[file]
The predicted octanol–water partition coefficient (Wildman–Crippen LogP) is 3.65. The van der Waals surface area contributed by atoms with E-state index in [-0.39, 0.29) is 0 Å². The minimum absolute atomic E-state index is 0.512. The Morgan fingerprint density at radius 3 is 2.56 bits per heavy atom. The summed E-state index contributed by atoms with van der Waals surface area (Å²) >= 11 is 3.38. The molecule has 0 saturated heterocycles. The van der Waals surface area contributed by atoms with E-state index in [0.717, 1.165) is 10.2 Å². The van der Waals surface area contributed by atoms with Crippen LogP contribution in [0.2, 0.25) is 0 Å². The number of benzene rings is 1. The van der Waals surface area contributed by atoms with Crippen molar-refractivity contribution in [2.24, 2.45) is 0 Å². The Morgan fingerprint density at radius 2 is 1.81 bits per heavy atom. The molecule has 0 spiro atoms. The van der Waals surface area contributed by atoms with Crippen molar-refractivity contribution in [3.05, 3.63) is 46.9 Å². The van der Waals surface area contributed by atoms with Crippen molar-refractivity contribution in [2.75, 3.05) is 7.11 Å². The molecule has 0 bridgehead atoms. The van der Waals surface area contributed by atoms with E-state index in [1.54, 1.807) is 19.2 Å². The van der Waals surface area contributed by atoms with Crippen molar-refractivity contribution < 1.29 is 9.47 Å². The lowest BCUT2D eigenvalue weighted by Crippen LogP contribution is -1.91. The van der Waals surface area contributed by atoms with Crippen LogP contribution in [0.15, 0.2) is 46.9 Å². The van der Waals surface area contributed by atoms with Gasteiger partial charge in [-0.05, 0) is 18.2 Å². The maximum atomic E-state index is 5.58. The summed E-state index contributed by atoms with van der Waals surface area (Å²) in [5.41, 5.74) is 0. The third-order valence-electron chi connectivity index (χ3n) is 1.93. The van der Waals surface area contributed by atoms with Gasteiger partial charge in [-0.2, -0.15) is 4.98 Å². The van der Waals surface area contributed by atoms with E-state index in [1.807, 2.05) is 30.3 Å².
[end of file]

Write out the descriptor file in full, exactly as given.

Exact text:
The predicted octanol–water partition coefficient (Wildman–Crippen LogP) is 3.65. The van der Waals surface area contributed by atoms with E-state index in [-0.39, 0.29) is 0 Å². The minimum absolute atomic E-state index is 0.512. The Morgan fingerprint density at radius 3 is 2.56 bits per heavy atom. The summed E-state index contributed by atoms with van der Waals surface area (Å²) >= 11 is 3.38. The molecule has 0 saturated heterocycles. The van der Waals surface area contributed by atoms with E-state index in [0.717, 1.165) is 10.2 Å². The van der Waals surface area contributed by atoms with Crippen LogP contribution in [0.2, 0.25) is 0 Å². The number of benzene rings is 1. The van der Waals surface area contributed by atoms with Crippen molar-refractivity contribution in [2.24, 2.45) is 0 Å². The Morgan fingerprint density at radius 2 is 1.81 bits per heavy atom. The molecule has 0 spiro atoms. The van der Waals surface area contributed by atoms with Crippen molar-refractivity contribution in [3.05, 3.63) is 46.9 Å². The van der Waals surface area contributed by atoms with Crippen molar-refractivity contribution in [2.75, 3.05) is 7.11 Å². The molecule has 0 bridgehead atoms. The van der Waals surface area contributed by atoms with E-state index in [1.54, 1.807) is 19.2 Å². The van der Waals surface area contributed by atoms with Crippen molar-refractivity contribution < 1.29 is 9.47 Å². The lowest BCUT2D eigenvalue weighted by Crippen LogP contribution is -1.91. The van der Waals surface area contributed by atoms with Crippen LogP contribution in [0.15, 0.2) is 46.9 Å². The van der Waals surface area contributed by atoms with Gasteiger partial charge in [-0.05, 0) is 18.2 Å². The maximum atomic E-state index is 5.58. The summed E-state index contributed by atoms with van der Waals surface area (Å²) in [5.41, 5.74) is 0. The third-order valence-electron chi connectivity index (χ3n) is 1.93. The van der Waals surface area contributed by atoms with Gasteiger partial charge in [-0.2, -0.15) is 4.98 Å². The van der Waals surface area contributed by atoms with E-state index in [1.807, 2.05) is 30.3 Å².